Tests, tests, and yet more tests !
Temperature, impacts and vibration, vacuum, radiation and electromagnetic fields, everything has to be tested!
Testing is of absolutely vital importance in the space sector. On this depends the correct operation of an instrument in space, and hence the success of the mission.
The battery of tests starts right from the instrument’s design phase. The structural and thermal model (STM) is used to validate two key aspects of an instrument: its structural strength, and its behaviour under thermal stress.
Engineers then develop a functional qualification model (QM) on which an entire series of test is conducted, including electrical tests. If these are satisfactory as a whole, a flight model intended to be launched into space can then be built, at the same time as a spare that can be used in the event that the flight model develops a failure. Flight and spare models are, of course, tested in the same way as the qualification model.
The number of tests to which a space instrument is subjected is remarkable, and reflects the challenges encountered during its development. Generally speaking, tests are split into two major groups: functional tests and environmental tests.
Functional tests: does the instrument work properly?
The first thing to check is that the instrument functions properly in the environment in which it is intended to work.
Developing a Martian seismometer on Earth is not necessarily a great deal of fun. Not only does the instrument have to behave correctly on Earth but it also has to operate perfectly under Martian conditions, i.e. at glacial temperatures (down to 65°C below zero) and in an atmosphere that is mostly CO2.
The seismometer is therefore regularly put into gas-tight chambers that simulate the Martian atmosphere. However, some aspects are impossible to replicate, such as the Martian gravity, which is one third of terrestrial gravity.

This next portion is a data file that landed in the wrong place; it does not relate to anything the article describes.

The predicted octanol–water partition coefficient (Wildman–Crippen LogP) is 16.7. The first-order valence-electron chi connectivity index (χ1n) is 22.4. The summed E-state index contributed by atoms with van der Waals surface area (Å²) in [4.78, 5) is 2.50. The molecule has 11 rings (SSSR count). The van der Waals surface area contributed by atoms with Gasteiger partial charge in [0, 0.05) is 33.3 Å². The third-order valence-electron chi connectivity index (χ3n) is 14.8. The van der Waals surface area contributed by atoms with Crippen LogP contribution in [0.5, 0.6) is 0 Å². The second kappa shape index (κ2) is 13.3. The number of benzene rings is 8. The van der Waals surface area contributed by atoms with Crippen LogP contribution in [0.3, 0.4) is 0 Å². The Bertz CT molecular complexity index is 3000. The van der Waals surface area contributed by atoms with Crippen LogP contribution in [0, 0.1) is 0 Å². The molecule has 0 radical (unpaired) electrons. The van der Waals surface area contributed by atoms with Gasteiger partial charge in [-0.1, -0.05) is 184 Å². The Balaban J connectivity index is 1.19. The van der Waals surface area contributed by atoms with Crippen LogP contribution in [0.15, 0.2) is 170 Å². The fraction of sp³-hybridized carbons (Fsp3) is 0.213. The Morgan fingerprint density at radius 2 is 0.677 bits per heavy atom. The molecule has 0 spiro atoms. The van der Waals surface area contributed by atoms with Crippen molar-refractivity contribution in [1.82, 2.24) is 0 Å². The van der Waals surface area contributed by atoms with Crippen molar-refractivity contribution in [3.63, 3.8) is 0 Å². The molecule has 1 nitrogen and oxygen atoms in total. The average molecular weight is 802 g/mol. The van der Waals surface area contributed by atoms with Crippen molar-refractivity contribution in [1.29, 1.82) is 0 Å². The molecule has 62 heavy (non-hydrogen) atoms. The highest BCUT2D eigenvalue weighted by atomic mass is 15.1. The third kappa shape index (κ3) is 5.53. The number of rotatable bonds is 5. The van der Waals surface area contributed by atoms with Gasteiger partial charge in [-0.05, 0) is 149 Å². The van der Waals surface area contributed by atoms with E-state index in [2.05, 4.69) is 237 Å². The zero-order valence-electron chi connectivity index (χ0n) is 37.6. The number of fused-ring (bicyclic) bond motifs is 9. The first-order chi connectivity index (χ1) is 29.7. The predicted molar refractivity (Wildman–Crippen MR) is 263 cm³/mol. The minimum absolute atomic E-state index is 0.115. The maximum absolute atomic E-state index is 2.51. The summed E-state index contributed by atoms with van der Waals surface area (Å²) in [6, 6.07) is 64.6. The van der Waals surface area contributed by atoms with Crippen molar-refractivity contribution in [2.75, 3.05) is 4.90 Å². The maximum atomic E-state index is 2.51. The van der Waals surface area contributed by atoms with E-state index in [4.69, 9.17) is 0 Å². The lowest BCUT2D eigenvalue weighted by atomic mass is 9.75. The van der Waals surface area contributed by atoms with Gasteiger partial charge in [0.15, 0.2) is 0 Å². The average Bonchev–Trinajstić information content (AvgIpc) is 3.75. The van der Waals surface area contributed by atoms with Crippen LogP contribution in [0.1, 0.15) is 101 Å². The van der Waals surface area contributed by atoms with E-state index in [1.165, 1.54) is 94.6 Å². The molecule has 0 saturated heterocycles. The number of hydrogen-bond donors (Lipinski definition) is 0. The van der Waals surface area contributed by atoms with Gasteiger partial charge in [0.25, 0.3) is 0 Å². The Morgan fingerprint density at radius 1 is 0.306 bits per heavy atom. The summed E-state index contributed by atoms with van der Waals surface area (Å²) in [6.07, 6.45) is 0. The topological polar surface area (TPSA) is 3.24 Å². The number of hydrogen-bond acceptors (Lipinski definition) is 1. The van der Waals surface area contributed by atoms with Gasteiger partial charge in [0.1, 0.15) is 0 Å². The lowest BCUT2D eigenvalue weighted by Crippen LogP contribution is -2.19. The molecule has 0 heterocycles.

Project engineers have used some clever tricks to get as close as possible to reality. In the case of the SEIS seismometer, a small mass is added to the pendulum at the pivot, or it is inclined at a particular angle perpendicular to the inclined plane to obtain the same value of acceleration as that on Mars. However, this test is not without consequences, since terrestrial gravity nonetheless continues to exert its influence on the pendulum pivots.
The functional tests also encompass notions of performance. Not only must the instrument work, but it must also satisfy a minimum level of performance, e.g. in terms of sensitivity, so that it can meet the scientific problems for which it was designed. Many tests address the question of performance, and the data collected are analysed in minute detail to detect any unusual or disappointing behaviour.
Despite the efforts made to check the correct operation and performance level of the SEIS Martian seismometer, questions necessarily remain that will be identified and resolved only once SEIS is on Mars.
SEIS is an instrument designed to be ultra-sensitive since it is to be used on a planet that is seismically very quiet. Without the incessant noise from the pounding of ocean surf and the tumult of human activity, Mars is silent when compared to the Earth.
When powered up on Earth, the SEIS seismometer is immediately disturbed by a level of background noise that makes it impossible to determine its real characteristics with any exactitude. The engineers responsible for its design have tried placing the prototypes in environments cut off from the world, such as at the bottom of an abandoned mineshaft deep in the Black Forest, but in vain. Even down there the Earth is too noisy for periods of less than 20 seconds, and only a comparison between the signals recorded simultaneously both by SEIS and terrestrial seismometers was able to reveal the instrument’s own noise.
Environmental tests: impacts and vibration
Space is an unforgiving place, and makes life complicated for SEIS.
The seismometer must not only continue to function but must also maintain its level of performance, i.e. its great sensitivity, after being subjected to assaults that would destroy any sophisticated seismometer designed solely for terrestrial use.